):
covariances = [d.covariance() for d in distributions]
cov_stack = jnp.stack(covariances)
stack_sqrt = jax.vmap(sqrtm)(cov_stack)
def step(covariance_candidate: jax.Array, idx: None):
inner_term = jax.vmap(sqrtm)(
jnp.matmul(jnp.matmul(stack_sqrt, covariance_candidate), stack_sqrt)
)
fixed_point = jnp.tensordot(weights, inner_term, axes=1)
return fixed_point, fixed_point
return step
```

With a function defined for learning a barycentre, we'll now compute it using the
`lax.scan`

operator that drastically speeds up for loops in Jax (see the
Jax documentation).
The iterative update will be executed 100 times, with convergence measured by the
difference between the previous and current iteration that we can confirm by
inspecting the `sequence`

array in the following cell.

```
weights = jnp.ones((n_datasets,)) / n_datasets
means = jnp.stack([d.mean() for d in posterior_preds])
barycentre_mean = jnp.tensordot(weights, means, axes=1)
step_fn = jax.jit(wasserstein_barycentres(posterior_preds, weights))
initial_covariance = jnp.eye(n_test)
barycentre_covariance, sequence = jax.lax.scan(
step_fn, initial_covariance, jnp.arange(50)
)
L = jnp.linalg.cholesky(barycentre_covariance)
barycentre_process = tfd.MultivariateNormalTriL(barycentre_mean, L)
```

## Plotting the result

With a barycentre learned, we can visualise the result. We can see that the result looks reasonable as it follows the sinusoidal curve of all the inferred GPs, and the uncertainty bands are sensible.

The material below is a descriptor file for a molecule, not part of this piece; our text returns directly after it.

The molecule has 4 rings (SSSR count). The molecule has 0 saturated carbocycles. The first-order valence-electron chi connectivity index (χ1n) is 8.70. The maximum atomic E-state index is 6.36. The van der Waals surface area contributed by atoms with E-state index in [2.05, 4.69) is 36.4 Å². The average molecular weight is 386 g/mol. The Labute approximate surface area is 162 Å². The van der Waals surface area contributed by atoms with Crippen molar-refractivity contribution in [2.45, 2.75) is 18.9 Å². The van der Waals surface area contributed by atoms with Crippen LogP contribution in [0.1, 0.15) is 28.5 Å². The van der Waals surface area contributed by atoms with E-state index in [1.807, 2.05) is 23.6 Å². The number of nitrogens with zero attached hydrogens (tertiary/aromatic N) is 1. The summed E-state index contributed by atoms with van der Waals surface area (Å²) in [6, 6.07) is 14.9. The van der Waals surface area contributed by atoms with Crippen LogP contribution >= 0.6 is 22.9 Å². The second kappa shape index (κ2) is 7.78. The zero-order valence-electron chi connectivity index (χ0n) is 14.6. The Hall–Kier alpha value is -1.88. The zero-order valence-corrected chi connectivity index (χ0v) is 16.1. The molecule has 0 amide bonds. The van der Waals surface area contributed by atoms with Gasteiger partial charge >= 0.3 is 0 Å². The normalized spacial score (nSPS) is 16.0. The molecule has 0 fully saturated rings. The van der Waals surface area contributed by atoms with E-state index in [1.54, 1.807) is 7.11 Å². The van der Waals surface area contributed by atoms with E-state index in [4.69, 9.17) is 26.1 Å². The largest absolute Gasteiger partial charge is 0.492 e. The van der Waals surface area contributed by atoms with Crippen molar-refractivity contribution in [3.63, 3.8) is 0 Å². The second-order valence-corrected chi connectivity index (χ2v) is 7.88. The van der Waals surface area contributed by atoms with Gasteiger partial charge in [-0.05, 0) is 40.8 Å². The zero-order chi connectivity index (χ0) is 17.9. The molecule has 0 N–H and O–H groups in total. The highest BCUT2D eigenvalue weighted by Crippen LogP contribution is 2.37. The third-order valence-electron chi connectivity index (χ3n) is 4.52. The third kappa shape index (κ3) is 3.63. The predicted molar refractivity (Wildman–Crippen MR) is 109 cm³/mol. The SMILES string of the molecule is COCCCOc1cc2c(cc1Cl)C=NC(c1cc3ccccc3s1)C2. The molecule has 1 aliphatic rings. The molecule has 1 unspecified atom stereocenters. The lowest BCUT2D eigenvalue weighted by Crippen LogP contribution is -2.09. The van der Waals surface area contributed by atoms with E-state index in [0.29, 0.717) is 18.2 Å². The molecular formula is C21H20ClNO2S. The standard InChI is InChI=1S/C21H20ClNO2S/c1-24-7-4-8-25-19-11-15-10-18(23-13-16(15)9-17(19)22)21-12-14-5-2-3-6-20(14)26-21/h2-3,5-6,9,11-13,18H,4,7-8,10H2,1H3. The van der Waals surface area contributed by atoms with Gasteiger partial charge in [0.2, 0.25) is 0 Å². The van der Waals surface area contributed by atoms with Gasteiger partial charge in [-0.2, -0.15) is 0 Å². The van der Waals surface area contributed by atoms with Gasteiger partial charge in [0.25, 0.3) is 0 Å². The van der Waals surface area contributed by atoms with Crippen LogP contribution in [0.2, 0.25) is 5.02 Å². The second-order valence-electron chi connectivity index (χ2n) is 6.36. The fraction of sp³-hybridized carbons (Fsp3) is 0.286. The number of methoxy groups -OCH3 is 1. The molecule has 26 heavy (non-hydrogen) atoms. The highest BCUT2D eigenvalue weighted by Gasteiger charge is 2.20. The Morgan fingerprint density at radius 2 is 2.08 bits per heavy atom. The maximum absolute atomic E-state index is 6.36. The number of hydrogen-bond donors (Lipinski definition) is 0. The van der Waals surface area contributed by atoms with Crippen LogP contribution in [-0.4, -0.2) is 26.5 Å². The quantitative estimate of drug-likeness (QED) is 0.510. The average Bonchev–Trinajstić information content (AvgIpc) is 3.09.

```
def plot(
dist: tfd.MultivariateNormalTriL,
ax,
color: str,
label: str = None,
ci_alpha: float = 0.2,
linewidth: float = 1.0,
zorder: int = 0,
):
mu = dist.mean()
sigma = dist.stddev()
ax.plot(xtest, mu, linewidth=linewidth, color=color, label=label, zorder=zorder)
ax.fill_between(
xtest.squeeze(),
mu - sigma,
mu + sigma,
alpha=ci_alpha,
color=color,
zorder=zorder,
)
fig, ax = plt.subplots()
[plot(d, ax, color=cols[1], ci_alpha=0.1) for d in posterior_preds]
plot(
barycentre_process,
ax,
color=cols[0],
label="Barycentre",
ci_alpha=0.5,
linewidth=2,
zorder=1,
)
ax.legend()
```

```
<matplotlib.legend.Legend at 0x7f596060bd30>
```

## Displacement interpolation

In the above example, we assigned uniform weights to each of the posteriors within the barycentre. In practice, we may have prior knowledge of which posterior is most likely to be the correct one. Regardless of the weights chosen, the barycentre remains a Gaussian process. We can interpolate between a pair of posterior distributions \(\mu_1\) and \(\mu_2\) to visualise the corresponding barycentre \(\bar{\mu}\).

## System configuration

```
Author: Thomas Pinder
Last updated: Tue Sep 03 2024
Python implementation: CPython
Python version : 3.10.14
IPython version : 8.27.0
matplotlib : 3.9.2
jax : 0.4.27
tensorflow_probability: 0.24.0
gpjax : 0.9.1
Watermark: 2.4.3
```